Recently, some guy writing for some bicycle website picked the 15 worst products ever. It was a fairly pointless list, since a lot of the parts were just evolutionary steps to something that was good. Much of the early days of mountain bikes involved adapting parts from motocross (which were typically too heavy) or road bikes (which weren’t tough enough), so no surprise that they’d be crap compared to today’s parts.
But there was one suspension design listed there that reminded me that I never finished my series from last year on the worst suspension bikes ever made. So, I’ve gotten all my thoughts together finally, and here it is.
This looks familiar I know – it’s mine. You can read a detailed summary of why I think it’s one of the worst here. For the purposes of this post, I’ll just say that any forum thread I’ve ever found about the worst bikes, this one is always brought up.
I have to say, the RS-1 looked great. It was designed by Mert Lawwill, member of the American Motorcycle Association hall of fame, and the Mountain bike hall of fame. His signature linkage design was later featured on the Schwinn Four Banger and Straight Six, and Yeti DH bikes.
The problem is that in 1992, cantilever brakes were the industry standard, and there was just no way to make them work on this suspension design. So, they had to create a disc brake for it too.
It didn’t work all that well.
And like the Trek 9000, it had elastomer strings, but these were tiny.
These look like they might be good for a softtail-type arrangement, but certainly not for a genuine full suspension bike.
So, the Fisher was ahead of it’s time for sure – but once shocks and disc brakes became useful, then it proved to be a solid deisgn. But the RS-1 was not good.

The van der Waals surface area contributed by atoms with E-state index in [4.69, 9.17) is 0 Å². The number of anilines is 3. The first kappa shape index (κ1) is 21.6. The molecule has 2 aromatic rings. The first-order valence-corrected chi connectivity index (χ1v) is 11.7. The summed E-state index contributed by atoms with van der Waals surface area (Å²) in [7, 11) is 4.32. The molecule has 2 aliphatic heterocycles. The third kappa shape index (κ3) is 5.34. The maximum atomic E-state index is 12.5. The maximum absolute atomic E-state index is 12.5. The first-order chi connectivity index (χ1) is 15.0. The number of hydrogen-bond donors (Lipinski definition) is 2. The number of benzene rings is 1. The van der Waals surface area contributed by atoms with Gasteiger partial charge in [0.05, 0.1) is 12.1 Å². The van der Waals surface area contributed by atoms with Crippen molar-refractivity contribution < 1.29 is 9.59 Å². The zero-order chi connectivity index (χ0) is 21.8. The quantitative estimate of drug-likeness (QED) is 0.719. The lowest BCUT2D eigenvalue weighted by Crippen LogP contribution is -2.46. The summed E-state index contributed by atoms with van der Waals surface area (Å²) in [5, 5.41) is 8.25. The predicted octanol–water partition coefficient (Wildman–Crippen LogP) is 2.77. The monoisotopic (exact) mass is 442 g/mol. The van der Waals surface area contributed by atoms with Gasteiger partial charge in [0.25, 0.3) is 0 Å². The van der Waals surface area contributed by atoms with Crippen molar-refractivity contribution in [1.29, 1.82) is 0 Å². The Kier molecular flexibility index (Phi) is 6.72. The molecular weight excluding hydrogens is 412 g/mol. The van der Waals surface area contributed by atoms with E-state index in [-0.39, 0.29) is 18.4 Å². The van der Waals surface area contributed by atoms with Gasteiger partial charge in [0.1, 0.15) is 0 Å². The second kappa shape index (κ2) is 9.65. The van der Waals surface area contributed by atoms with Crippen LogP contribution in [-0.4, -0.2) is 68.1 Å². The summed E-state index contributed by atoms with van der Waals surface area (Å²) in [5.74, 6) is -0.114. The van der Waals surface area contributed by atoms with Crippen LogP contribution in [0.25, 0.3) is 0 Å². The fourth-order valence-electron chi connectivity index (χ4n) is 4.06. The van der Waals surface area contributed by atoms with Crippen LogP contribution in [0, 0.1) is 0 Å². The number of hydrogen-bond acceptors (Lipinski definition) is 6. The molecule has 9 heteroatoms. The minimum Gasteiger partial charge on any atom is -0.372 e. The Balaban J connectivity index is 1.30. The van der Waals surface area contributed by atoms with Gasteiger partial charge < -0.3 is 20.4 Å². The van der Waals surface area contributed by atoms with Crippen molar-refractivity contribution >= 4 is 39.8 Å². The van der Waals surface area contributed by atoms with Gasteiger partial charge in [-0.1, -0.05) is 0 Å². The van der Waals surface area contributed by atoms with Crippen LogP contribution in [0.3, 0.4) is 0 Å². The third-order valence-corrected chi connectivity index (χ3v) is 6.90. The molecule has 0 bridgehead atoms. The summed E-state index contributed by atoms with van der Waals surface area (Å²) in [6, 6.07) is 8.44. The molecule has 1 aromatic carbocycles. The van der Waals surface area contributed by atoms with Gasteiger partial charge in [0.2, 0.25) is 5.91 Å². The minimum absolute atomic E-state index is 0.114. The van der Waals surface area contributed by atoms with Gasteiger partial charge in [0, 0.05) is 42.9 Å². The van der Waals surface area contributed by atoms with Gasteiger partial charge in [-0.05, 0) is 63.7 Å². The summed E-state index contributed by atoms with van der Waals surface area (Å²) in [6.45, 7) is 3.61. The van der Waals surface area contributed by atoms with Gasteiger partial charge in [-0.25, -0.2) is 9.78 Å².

Mountain Goat Whiskeytown Racer FS
Mountain Goat was one of the better small frame builders from the early days of mountain biking. Today they are among the most sought after of brands, and their bikes were known for being great for racing, and for their eye-searing custom paint. The Whiskeytown was named after a popular point to point race from BITD – which is something that is only lately making a comeback to the racing scene.
Sadly, Mountain Goat’s attempt at full suspension bike was really quite awful. For starters, it just looks like it would flex like mad. Maybe that trellis-like rear section isn’t really that bad, but it really looks sketchy.
Even worse though is the elastomer spring. It appears that there is a threaded rod attached to the swingarm which compresses the elastomer elements from the bottom up when it hits a bump. There is a nut visible on the end of that rod that’s for setting the preload on the spring. Somehow, that’s attached to the frame. Not sure how though.
This has been a countdown actually – even though I didn’t identify it as such – and, we have arrived at #1. But before we get to that, my honourable mention.
URT suspension designs
The Unified Rear Triangle design caught on fast back in the day, mostly for it’s simplicity. All it is, is a bike frame cut in half and put back together with a pivot and a shock. It became the most popular design for department store bikes because of that simplicity.
It worked fine though, as long as you weren’t pedalling too hard, or braking hard, or standing on the pedals. All of those activities would fight the suspension, in effect, locking it out.
If you’ve spent any time riding trails, you know those three things happen about 85% of the time. A lot of good bike companies used this format, but I’ll bet that only one or two still made them after 2002.
So, worst suspension bike ever?
IRD Suspension bike
In the swingarm, somewhere, is a shock. A cable runs from the shock, loops under the bottom bracket, and then back up to the shock. I would hope there is something for the swingarm to rest up against when it’s not compressed at all, otherwise, when you picked up the bike, the rear wheel would stay on the ground, the cable would go slack, and you’d just have a mess.
So it’s got that going for it, and on top of that, it should flex like crazy with the one pivot being the only place the swingarm connects to the frame. Going around a corner must be a terrifying adventure. This particular example of the bike also has a bunch of holes drilled in the crank. Because you know, it’s just not quite dangerous enough as it is.
I don’t know much about this bike, and for the longest time, I thought this might be the only one, but I recently found pictures of two others. It’s unlikely many more than those three were made.